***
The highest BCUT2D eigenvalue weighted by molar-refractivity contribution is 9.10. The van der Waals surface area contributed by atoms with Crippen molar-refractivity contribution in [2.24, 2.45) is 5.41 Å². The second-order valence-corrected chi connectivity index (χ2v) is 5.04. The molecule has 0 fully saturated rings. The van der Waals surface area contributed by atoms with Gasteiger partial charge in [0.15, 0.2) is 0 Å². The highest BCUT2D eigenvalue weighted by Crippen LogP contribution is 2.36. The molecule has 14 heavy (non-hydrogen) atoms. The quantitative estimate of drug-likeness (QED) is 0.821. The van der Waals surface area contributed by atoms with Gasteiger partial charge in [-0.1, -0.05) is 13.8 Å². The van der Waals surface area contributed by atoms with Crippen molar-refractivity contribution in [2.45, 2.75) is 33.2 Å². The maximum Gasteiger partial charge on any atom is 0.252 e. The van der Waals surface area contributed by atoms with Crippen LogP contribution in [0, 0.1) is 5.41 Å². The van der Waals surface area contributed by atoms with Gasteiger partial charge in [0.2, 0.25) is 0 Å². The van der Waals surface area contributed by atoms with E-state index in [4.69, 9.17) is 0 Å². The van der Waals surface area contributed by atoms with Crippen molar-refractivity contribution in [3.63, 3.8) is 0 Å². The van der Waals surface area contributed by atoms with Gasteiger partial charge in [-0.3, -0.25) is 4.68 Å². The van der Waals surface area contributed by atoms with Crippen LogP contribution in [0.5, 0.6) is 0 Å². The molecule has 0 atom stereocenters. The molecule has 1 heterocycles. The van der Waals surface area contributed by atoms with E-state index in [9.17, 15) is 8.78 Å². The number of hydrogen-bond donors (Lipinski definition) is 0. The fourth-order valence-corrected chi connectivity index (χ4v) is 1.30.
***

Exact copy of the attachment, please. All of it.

The highest BCUT2D eigenvalue weighted by molar-refractivity contribution is 9.10. The van der Waals surface area contributed by atoms with Crippen molar-refractivity contribution in [2.24, 2.45) is 5.41 Å². The second-order valence-corrected chi connectivity index (χ2v) is 5.04. The molecule has 0 fully saturated rings. The van der Waals surface area contributed by atoms with Gasteiger partial charge in [0.15, 0.2) is 0 Å². The highest BCUT2D eigenvalue weighted by Crippen LogP contribution is 2.36. The molecule has 14 heavy (non-hydrogen) atoms. The quantitative estimate of drug-likeness (QED) is 0.821. The van der Waals surface area contributed by atoms with Gasteiger partial charge in [-0.1, -0.05) is 13.8 Å². The van der Waals surface area contributed by atoms with Crippen molar-refractivity contribution in [2.45, 2.75) is 33.2 Å². The maximum Gasteiger partial charge on any atom is 0.252 e. The van der Waals surface area contributed by atoms with Crippen LogP contribution in [0, 0.1) is 5.41 Å². The van der Waals surface area contributed by atoms with Gasteiger partial charge in [0.2, 0.25) is 0 Å². The van der Waals surface area contributed by atoms with E-state index in [4.69, 9.17) is 0 Å². The van der Waals surface area contributed by atoms with Crippen molar-refractivity contribution in [3.63, 3.8) is 0 Å². The van der Waals surface area contributed by atoms with Gasteiger partial charge in [-0.3, -0.25) is 4.68 Å². The van der Waals surface area contributed by atoms with Crippen LogP contribution in [0.5, 0.6) is 0 Å². The molecule has 0 atom stereocenters. The molecule has 1 heterocycles. The van der Waals surface area contributed by atoms with E-state index in [9.17, 15) is 8.78 Å². The number of hydrogen-bond donors (Lipinski definition) is 0. The fourth-order valence-corrected chi connectivity index (χ4v) is 1.30.